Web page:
Dolly is my LG brand Lister type 6/1 Diesel, manufactured by G.G. Automotive Gears, Ltd. This is one of several companies in India that are currently making replicas of the Lister CS series of Diesel engines. This engine was originally built by R.A. Lister & Company of Dursley, England, beginning in 1930 as the 5 H.P. 5/1 model. See Peter Forbes' page on Lister history for further information. Lister quit manufacturing this engine in 1974, continuing to build the similar 8/1model through 1987. Though it was no longer profitable for Lister, there continues to be a demand for this type of engine in places like India, Iran, Iraq, Australia and others for various jobs requiring a very dependable, durable, economical engine. Irrigation pumping seems to be their major use. Dolly was one of a batch of engines imported by Mike Montieth of Rutherfordton, North Carolina. Unfortunately, though these engines will likely continue to be made for a long time in India, new EPA regulations will prohibit their future importation. This is a lovely engine, easy to start, simple to maintain and repair, and quite sturdy. (Dry weight of approximately 750 lbs for a 6 H.P. engine, running at 650 RPM!) This engine has Lister's cold starting system with a compression changeover valve. Peter Forbes' Web site has a picture of this. A second spherical combustion chamber is attached to the main precombustion chamber by a 1/4" hole, which can be closed off by a valve much like a faucet. With the valve closed, the compression ratio is raised to about 19:1 for better compression heating of the air for good starting and light load running characteristics. With the valve open, the extra volume in the chamber drops the compression ratio to about 15:1, to reduce the strain on working parts at heavy load. I'll eventually find some equipment for her to power. For now, I just enjoy watching and listening to her run! :-)
(I just figured out how to compress these things a bit better. I got it down from 1.4 MB as previously posted. These movies use the Cinepak codec.)
I've now built Dolly a trolley from 4x6" pressure-treated pine deck timbers, with P.J. industrial casters with 8x2" semi-steel wheels, and a handle made of 1 1/2" galvanized water pipe. My first cooling tank setup was unsuccessful. The tank was short, with the inlet too near the top, and had to be raised on an angle iron frame to get it high enough for proper thermosiphoning action. It shook too much with the engine running, quickly sloshing out enough water to drop the level below the inlet, interrupting circulation. I brought home and old well tank, which is 12" in diameter and 5' tall, or approximately 30 gallons. It works very well, and I have some pictures and a movie below from Dolly's first run with the "new" tank.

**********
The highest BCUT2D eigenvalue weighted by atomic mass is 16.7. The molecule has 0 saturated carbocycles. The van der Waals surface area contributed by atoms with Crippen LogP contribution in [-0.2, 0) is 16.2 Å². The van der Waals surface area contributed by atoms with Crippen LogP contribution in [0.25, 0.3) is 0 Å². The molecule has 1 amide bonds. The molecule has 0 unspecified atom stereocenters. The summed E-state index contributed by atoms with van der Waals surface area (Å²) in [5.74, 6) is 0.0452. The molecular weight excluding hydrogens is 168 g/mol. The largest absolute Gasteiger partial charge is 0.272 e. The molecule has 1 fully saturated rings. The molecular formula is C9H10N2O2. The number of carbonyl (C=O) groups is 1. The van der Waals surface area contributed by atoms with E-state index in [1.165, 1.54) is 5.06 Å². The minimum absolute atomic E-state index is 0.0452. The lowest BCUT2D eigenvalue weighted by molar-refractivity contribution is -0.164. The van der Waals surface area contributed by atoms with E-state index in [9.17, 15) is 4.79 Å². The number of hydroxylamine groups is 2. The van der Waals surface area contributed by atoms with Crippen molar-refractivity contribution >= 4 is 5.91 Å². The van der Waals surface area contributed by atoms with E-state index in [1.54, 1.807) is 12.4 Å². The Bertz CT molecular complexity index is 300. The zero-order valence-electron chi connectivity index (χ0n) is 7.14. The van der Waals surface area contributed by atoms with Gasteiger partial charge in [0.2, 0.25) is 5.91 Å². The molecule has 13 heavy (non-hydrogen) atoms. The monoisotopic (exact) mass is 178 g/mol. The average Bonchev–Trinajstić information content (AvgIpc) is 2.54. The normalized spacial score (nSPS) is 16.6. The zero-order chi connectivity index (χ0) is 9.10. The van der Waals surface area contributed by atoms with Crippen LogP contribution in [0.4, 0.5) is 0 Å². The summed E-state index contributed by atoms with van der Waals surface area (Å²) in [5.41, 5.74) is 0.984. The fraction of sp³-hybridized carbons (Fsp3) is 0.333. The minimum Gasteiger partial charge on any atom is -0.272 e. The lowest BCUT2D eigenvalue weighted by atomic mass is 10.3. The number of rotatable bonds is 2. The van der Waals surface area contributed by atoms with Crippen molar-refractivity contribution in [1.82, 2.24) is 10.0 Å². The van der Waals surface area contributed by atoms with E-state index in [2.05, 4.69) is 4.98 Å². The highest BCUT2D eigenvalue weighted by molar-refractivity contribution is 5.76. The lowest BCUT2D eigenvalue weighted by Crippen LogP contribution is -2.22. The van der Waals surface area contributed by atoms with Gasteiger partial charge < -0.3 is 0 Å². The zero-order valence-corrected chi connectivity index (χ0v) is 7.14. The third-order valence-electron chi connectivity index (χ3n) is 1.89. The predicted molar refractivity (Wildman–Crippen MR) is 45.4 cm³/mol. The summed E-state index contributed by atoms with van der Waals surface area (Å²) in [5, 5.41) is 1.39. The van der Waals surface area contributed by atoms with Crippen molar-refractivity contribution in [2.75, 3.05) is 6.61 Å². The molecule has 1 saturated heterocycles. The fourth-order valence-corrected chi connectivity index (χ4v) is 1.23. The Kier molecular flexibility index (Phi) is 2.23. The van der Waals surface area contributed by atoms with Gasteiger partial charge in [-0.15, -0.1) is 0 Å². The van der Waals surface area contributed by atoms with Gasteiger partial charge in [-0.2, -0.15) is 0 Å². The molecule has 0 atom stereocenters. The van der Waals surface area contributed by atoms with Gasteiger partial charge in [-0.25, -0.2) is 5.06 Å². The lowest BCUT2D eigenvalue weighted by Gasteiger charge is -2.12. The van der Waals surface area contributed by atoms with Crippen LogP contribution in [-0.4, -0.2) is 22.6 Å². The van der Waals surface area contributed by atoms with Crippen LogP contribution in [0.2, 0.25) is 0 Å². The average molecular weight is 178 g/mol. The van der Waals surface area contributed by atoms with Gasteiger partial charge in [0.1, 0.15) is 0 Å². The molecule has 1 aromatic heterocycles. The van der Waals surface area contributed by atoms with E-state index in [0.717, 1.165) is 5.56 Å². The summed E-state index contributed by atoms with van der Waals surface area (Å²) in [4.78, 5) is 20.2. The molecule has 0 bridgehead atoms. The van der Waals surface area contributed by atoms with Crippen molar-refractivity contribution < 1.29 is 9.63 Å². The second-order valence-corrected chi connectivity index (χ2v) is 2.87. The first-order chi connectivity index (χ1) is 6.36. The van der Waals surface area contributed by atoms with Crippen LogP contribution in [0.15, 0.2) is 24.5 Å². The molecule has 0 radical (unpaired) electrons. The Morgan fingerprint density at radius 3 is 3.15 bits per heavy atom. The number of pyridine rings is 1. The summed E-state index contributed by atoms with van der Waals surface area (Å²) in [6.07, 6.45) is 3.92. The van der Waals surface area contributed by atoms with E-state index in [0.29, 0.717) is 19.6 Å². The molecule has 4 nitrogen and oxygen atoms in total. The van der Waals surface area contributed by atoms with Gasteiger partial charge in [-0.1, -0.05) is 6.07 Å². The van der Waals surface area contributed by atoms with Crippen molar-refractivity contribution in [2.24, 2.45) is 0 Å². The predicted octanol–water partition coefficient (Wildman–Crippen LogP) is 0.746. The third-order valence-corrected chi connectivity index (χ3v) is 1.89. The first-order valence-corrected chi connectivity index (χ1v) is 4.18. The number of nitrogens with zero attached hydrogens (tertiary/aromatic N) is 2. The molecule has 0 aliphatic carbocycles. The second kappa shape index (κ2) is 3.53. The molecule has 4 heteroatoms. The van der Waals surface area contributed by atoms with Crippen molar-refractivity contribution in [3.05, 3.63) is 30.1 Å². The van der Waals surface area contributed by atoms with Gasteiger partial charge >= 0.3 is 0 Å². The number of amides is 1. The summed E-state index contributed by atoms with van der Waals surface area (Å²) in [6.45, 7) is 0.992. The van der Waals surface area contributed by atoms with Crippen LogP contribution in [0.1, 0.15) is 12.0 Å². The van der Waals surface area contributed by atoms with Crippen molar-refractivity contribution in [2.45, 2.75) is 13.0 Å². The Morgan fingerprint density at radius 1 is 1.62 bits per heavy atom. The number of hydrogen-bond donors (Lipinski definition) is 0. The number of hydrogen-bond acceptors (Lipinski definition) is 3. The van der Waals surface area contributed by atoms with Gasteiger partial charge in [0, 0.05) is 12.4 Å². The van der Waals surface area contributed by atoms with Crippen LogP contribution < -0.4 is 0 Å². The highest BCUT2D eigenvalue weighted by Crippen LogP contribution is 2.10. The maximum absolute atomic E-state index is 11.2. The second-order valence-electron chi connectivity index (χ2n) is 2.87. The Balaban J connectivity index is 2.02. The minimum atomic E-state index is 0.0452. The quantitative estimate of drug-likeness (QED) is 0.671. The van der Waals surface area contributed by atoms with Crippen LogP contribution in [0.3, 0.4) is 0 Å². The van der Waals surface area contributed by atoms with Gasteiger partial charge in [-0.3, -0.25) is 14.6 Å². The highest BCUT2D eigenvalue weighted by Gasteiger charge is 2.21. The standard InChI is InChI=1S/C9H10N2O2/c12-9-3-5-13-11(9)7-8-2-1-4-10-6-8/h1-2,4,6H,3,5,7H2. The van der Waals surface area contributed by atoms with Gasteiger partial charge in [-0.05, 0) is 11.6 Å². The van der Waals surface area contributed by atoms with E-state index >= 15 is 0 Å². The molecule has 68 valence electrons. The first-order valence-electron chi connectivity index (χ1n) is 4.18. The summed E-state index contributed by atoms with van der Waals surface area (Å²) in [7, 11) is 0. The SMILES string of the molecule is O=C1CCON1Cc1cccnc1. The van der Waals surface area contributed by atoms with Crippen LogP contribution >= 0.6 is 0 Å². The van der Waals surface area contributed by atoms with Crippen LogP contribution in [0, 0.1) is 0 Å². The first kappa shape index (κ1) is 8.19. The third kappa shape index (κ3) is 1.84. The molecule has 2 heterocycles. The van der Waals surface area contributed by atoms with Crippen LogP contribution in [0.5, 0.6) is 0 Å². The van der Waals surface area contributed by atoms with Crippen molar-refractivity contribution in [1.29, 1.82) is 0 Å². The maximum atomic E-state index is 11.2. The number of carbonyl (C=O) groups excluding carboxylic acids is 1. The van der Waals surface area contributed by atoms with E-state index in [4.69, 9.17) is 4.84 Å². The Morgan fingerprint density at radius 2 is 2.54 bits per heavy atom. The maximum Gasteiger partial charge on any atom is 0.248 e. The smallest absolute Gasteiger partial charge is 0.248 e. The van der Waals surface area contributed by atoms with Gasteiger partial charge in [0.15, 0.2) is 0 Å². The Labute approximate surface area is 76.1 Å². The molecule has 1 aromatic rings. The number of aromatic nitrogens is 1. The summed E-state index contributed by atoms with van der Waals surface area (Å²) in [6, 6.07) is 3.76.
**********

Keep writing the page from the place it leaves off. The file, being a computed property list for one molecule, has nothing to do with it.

My next-door neighbors' house is in the background. They are patient and long-suffering, and have been very nice about my engine tinkering. :-)
You can see a bit of the dairy farm behind our house. Cally is sitting in my driveway. She's my buddy, and always "helps" me work on my engines.
That's my house in the background. (And Cally.) You can also see the forest of prickly pear cactus at the south end of the house, all descended from one pad I picked in front of a MacDonald's in Ozark, Alabama in 1979. (Ouch!)
Dolly, with Cally yet again. If you have the bandwidth to download a video, you can see how stably she runs on this trolley, and that the tank sits very securely with two guywires pulled across the top.
Dolly with her tank newly painted purple. (Not yet decorated by Jennifer.) Not apparent in the photo is the new mounting of the tank; it has been countersunk into the frame rails 1 1/4" with a router, then the guywires crossed over the top and tightened down. A very secure mounting.
This is a picture of Dolly with her new Voltmaster 5 kW (6 kW peak) 120/240V 60 Hz alternator mounted on the front of the cart, belt-driven from the flywheel. I know that this engine is only rated at 4.4 kW at the flywheel, but I've run her with 4600 W electrical load on the generator. Her injector rack was almost, but not quite, all the way out.
This one suffers from sun glare, but you can see how the generator is mounted on a hinged board, with a turnbuckle to tension the belt. It uses a 7-rib, 90.5" serpentine belt. Mike Montieth made the driven pulley on the generator, and it is beautiful!
Here the generator's hooked up to a useful load! This electric grill draws 1760 watts. It cooks just like a charcoal or gas grill.
Cooking with gas! No, Diesel! ;-)